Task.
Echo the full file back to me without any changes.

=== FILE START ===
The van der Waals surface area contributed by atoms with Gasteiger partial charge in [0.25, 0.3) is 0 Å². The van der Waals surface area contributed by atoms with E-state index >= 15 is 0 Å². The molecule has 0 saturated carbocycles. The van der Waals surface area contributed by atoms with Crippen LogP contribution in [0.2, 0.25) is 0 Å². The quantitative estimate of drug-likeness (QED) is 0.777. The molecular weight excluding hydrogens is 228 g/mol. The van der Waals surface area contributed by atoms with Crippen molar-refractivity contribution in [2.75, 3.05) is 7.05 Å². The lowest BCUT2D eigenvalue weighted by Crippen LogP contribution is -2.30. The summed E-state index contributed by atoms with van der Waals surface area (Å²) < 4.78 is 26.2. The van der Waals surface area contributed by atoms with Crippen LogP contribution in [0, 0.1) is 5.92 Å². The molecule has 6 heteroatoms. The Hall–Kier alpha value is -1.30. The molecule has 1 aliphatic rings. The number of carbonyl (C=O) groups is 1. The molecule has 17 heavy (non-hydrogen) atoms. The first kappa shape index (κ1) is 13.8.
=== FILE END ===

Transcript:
The van der Waals surface area contributed by atoms with Gasteiger partial charge in [0.25, 0.3) is 0 Å². The van der Waals surface area contributed by atoms with E-state index >= 15 is 0 Å². The molecule has 0 saturated carbocycles. The van der Waals surface area contributed by atoms with Crippen LogP contribution in [0.2, 0.25) is 0 Å². The quantitative estimate of drug-likeness (QED) is 0.777. The molecular weight excluding hydrogens is 228 g/mol. The van der Waals surface area contributed by atoms with Crippen molar-refractivity contribution in [2.75, 3.05) is 7.05 Å². The lowest BCUT2D eigenvalue weighted by Crippen LogP contribution is -2.30. The summed E-state index contributed by atoms with van der Waals surface area (Å²) < 4.78 is 26.2. The van der Waals surface area contributed by atoms with Crippen LogP contribution in [0, 0.1) is 5.92 Å². The molecule has 6 heteroatoms. The Hall–Kier alpha value is -1.30. The molecule has 1 aliphatic rings. The number of carbonyl (C=O) groups is 1. The molecule has 17 heavy (non-hydrogen) atoms. The first kappa shape index (κ1) is 13.8.